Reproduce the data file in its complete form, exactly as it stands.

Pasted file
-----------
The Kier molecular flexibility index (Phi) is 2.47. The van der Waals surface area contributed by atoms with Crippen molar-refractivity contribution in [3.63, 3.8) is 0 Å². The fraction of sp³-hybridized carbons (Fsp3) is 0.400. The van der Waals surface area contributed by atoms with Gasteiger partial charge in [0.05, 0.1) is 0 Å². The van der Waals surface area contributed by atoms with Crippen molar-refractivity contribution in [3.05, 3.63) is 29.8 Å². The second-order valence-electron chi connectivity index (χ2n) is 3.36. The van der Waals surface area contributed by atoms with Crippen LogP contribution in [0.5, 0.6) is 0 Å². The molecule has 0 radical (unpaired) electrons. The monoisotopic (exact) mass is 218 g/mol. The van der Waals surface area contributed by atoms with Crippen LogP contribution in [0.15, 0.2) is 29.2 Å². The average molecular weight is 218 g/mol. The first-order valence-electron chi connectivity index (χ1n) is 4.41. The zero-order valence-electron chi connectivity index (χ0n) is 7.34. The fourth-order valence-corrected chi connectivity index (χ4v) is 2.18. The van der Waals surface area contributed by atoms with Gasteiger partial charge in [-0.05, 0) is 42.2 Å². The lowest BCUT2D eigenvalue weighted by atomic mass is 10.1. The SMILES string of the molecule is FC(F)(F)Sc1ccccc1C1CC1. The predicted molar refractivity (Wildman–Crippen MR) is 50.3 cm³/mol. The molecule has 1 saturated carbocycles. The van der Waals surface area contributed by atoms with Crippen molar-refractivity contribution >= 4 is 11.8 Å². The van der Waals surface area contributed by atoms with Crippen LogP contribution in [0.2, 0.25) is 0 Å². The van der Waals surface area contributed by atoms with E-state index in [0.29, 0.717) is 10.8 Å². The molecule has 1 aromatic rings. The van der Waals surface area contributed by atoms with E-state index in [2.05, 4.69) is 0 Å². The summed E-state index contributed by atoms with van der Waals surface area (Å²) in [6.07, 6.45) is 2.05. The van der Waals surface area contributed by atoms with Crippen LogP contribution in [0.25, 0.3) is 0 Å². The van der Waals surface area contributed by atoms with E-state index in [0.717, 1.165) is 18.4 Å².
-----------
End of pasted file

The Kier molecular flexibility index (Phi) is 2.47. The van der Waals surface area contributed by atoms with Crippen molar-refractivity contribution in [3.63, 3.8) is 0 Å². The fraction of sp³-hybridized carbons (Fsp3) is 0.400. The van der Waals surface area contributed by atoms with Gasteiger partial charge in [0.05, 0.1) is 0 Å². The van der Waals surface area contributed by atoms with Crippen molar-refractivity contribution in [3.05, 3.63) is 29.8 Å². The second-order valence-electron chi connectivity index (χ2n) is 3.36. The van der Waals surface area contributed by atoms with Crippen LogP contribution in [0.5, 0.6) is 0 Å². The molecule has 0 radical (unpaired) electrons. The monoisotopic (exact) mass is 218 g/mol. The van der Waals surface area contributed by atoms with Crippen LogP contribution in [0.15, 0.2) is 29.2 Å². The average molecular weight is 218 g/mol. The first-order valence-electron chi connectivity index (χ1n) is 4.41. The zero-order valence-electron chi connectivity index (χ0n) is 7.34. The fourth-order valence-corrected chi connectivity index (χ4v) is 2.18. The van der Waals surface area contributed by atoms with Gasteiger partial charge in [-0.05, 0) is 42.2 Å². The lowest BCUT2D eigenvalue weighted by atomic mass is 10.1. The SMILES string of the molecule is FC(F)(F)Sc1ccccc1C1CC1. The predicted molar refractivity (Wildman–Crippen MR) is 50.3 cm³/mol. The molecule has 1 saturated carbocycles. The van der Waals surface area contributed by atoms with Crippen molar-refractivity contribution >= 4 is 11.8 Å². The van der Waals surface area contributed by atoms with Crippen LogP contribution in [0.2, 0.25) is 0 Å². The van der Waals surface area contributed by atoms with E-state index in [0.29, 0.717) is 10.8 Å². The molecule has 1 aromatic rings. The van der Waals surface area contributed by atoms with E-state index in [2.05, 4.69) is 0 Å². The summed E-state index contributed by atoms with van der Waals surface area (Å²) in [6.07, 6.45) is 2.05. The van der Waals surface area contributed by atoms with Crippen LogP contribution in [0.25, 0.3) is 0 Å². The van der Waals surface area contributed by atoms with E-state index in [0.717, 1.165) is 18.4 Å².